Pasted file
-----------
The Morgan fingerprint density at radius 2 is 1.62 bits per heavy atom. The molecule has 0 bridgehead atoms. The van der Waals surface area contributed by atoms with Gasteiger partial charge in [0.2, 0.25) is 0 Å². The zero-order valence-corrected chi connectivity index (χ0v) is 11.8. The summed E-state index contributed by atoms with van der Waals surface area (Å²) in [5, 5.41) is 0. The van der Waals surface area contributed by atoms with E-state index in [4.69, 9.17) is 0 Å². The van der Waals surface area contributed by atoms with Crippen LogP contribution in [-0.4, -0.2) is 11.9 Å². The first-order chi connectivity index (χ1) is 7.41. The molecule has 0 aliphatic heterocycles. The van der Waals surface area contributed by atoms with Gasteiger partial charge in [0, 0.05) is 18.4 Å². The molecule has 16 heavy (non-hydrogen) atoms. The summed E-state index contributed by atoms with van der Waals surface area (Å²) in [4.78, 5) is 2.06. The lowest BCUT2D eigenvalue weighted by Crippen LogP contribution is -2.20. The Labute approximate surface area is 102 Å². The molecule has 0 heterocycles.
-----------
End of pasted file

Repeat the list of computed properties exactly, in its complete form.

The Morgan fingerprint density at radius 2 is 1.62 bits per heavy atom. The molecule has 0 bridgehead atoms. The van der Waals surface area contributed by atoms with Gasteiger partial charge in [0.2, 0.25) is 0 Å². The zero-order valence-corrected chi connectivity index (χ0v) is 11.8. The summed E-state index contributed by atoms with van der Waals surface area (Å²) in [5, 5.41) is 0. The van der Waals surface area contributed by atoms with E-state index in [4.69, 9.17) is 0 Å². The van der Waals surface area contributed by atoms with Crippen LogP contribution in [-0.4, -0.2) is 11.9 Å². The first-order chi connectivity index (χ1) is 7.41. The molecule has 0 aliphatic heterocycles. The van der Waals surface area contributed by atoms with Gasteiger partial charge in [0, 0.05) is 18.4 Å². The molecule has 16 heavy (non-hydrogen) atoms. The summed E-state index contributed by atoms with van der Waals surface area (Å²) in [4.78, 5) is 2.06. The lowest BCUT2D eigenvalue weighted by Crippen LogP contribution is -2.20. The Labute approximate surface area is 102 Å². The molecule has 0 heterocycles.